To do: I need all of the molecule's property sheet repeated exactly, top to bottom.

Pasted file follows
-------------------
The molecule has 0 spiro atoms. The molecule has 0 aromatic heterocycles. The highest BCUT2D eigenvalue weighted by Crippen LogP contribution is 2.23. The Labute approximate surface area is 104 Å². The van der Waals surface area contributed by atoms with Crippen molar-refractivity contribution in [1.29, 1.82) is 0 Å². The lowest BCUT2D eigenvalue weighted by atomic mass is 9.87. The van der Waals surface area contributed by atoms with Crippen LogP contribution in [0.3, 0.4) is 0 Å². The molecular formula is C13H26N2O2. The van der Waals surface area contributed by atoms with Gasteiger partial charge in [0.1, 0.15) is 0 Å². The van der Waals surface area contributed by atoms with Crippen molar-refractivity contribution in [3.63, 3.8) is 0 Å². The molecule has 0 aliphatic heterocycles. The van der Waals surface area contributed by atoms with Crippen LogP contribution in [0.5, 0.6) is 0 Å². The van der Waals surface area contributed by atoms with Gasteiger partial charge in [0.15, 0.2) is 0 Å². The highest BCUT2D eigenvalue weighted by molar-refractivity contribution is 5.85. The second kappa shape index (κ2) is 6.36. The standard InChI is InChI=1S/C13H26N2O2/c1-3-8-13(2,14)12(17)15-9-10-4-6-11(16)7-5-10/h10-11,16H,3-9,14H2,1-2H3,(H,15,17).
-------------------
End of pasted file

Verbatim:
The molecule has 0 spiro atoms. The molecule has 0 aromatic heterocycles. The highest BCUT2D eigenvalue weighted by Crippen LogP contribution is 2.23. The Labute approximate surface area is 104 Å². The van der Waals surface area contributed by atoms with Crippen molar-refractivity contribution in [1.29, 1.82) is 0 Å². The lowest BCUT2D eigenvalue weighted by atomic mass is 9.87. The van der Waals surface area contributed by atoms with Crippen LogP contribution in [0.3, 0.4) is 0 Å². The molecular formula is C13H26N2O2. The van der Waals surface area contributed by atoms with Gasteiger partial charge in [0.1, 0.15) is 0 Å². The van der Waals surface area contributed by atoms with Crippen molar-refractivity contribution in [3.63, 3.8) is 0 Å². The molecule has 0 aliphatic heterocycles. The van der Waals surface area contributed by atoms with Crippen LogP contribution in [0.5, 0.6) is 0 Å². The van der Waals surface area contributed by atoms with Gasteiger partial charge in [0.15, 0.2) is 0 Å². The highest BCUT2D eigenvalue weighted by molar-refractivity contribution is 5.85. The second kappa shape index (κ2) is 6.36. The standard InChI is InChI=1S/C13H26N2O2/c1-3-8-13(2,14)12(17)15-9-10-4-6-11(16)7-5-10/h10-11,16H,3-9,14H2,1-2H3,(H,15,17).